Epilogue. Sies Marjan.

The Colors of Sies Marjan – published by Rizzoli – chronicles the prismatic legacy of the now-shuttered brand founded by designer Sander Lak.

By Dominic Cadogan

The Colors of Sies Marjan – published by Rizzoli – chronicles the prismatic legacy of the now-shuttered brand founded by designer Sander Lak.

A fashion brand shuttering before its time is an unfortunate thing – leaving fans desperately searching for a few final treasures on eBay or The RealReal.

For Sies Marjan’s colourful cult following, this regrettable day arrived on June 16, 2020, after the brand’s founder Sander Lak – former design director of Dries Van Noten – announced that the brand was closing after five years. ‘What we have worked on has been a dream come true,’ he said in a statement at the time. ‘We have built a singular brand whose legacy is not just in the clothes and collections but within each person who contributed along the way.’

After arriving in 2015, the designer revitalized New York Fashion Week with his prismatic collections, earning him the CFDA Award for Emerging Talent in 2018. Luxe and loungey, his menswear and womenswear was livened by its adept use of colour: luxurious jewel tones, kaleidoscopic ombrés, and delicate pastels.

Without the proper opportunity to say goodbye to the brand at the time – while we were deep amid the pandemic – what better way to honour the sadly short-lived legacy of Sies Marjan than through its raison d’être: colour. The Colors of Sies Marjan, published by Rizzoli, aims to do just that. ‘I really feel like it’s the right time,’ Lak reflects. ‘We closed the business two years ago during the pandemic, which was a crazy time for everyone. On one hand, it was easier because everything felt like it was on fire at the time and my house burned down too, but on the other hand, it also made it disappear with all the other fires that were happening.’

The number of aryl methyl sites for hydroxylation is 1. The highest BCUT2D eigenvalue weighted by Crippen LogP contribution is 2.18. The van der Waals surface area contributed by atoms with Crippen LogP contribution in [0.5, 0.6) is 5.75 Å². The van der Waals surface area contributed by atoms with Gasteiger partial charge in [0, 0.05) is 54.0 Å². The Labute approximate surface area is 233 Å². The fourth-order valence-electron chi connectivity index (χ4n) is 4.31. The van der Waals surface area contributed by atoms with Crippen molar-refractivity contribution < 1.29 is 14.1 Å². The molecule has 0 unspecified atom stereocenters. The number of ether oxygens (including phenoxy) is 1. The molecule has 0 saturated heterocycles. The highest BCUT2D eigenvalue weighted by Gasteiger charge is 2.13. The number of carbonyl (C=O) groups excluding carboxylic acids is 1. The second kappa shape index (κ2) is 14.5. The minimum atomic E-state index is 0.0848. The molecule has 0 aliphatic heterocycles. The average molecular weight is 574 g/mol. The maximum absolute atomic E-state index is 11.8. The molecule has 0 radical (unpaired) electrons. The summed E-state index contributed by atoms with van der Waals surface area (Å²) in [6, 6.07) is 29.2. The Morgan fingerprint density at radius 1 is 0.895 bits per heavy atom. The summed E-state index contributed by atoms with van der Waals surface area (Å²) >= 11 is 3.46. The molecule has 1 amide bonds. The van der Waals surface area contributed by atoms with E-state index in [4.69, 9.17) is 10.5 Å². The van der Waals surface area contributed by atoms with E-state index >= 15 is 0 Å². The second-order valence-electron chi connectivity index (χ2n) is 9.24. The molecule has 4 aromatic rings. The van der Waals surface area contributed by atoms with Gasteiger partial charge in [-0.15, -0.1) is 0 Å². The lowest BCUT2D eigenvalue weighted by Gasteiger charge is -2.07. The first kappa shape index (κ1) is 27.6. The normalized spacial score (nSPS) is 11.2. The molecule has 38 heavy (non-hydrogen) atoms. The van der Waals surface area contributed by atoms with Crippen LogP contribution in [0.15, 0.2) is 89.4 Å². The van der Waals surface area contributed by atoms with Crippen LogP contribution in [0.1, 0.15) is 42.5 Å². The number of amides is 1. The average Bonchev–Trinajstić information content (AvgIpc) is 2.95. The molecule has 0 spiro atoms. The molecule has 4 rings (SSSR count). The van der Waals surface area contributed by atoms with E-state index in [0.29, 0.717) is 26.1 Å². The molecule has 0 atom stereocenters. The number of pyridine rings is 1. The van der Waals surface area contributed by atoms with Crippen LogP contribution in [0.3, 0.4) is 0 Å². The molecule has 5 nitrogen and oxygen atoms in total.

Chronicling the label’s upward trajectory, from the debut collection and culminating with 2020’s Rem Koolhaas collaboration, that we now know was the label’s final outing, the book unsurprisingly traverses through the colours that permeated its collections – upon reflection an impressive feat given New York and the wider industry’s affinity for black monochromatic looks.

Among archive imagery – carefully selected by the designer to showcase the breadth of Sies Marjan’s offering – the book is punctuated with conversations, interviews, and essays by Marc Jacobs, Isabella Rossellini and Hanya Yanagihara.

Here, System speaks to Lak about his relationship with colour and what the future holds for him now that he’s officially closed the book on Sies Marjan.

When did you start working on this project? Was it immediately after the brand shuttered?

Sander Lak: We closed the brand in September 2020 and I just turned my phone off and moved to LA where I’ve never lived before. The second wave was the worst in LA, so we were all locked in our houses again but isolating made way for moments of healing to try and figure out losing something really personal. That was nine months and when I was ready to jump back into things, nothing felt right. I realised that it wasn’t the jobs or interviews but it was me – I didn’t finish what I started and hadn’t given Sies Marjan a proper ending.

Why did you choose the format of a book to tell the story of the brand?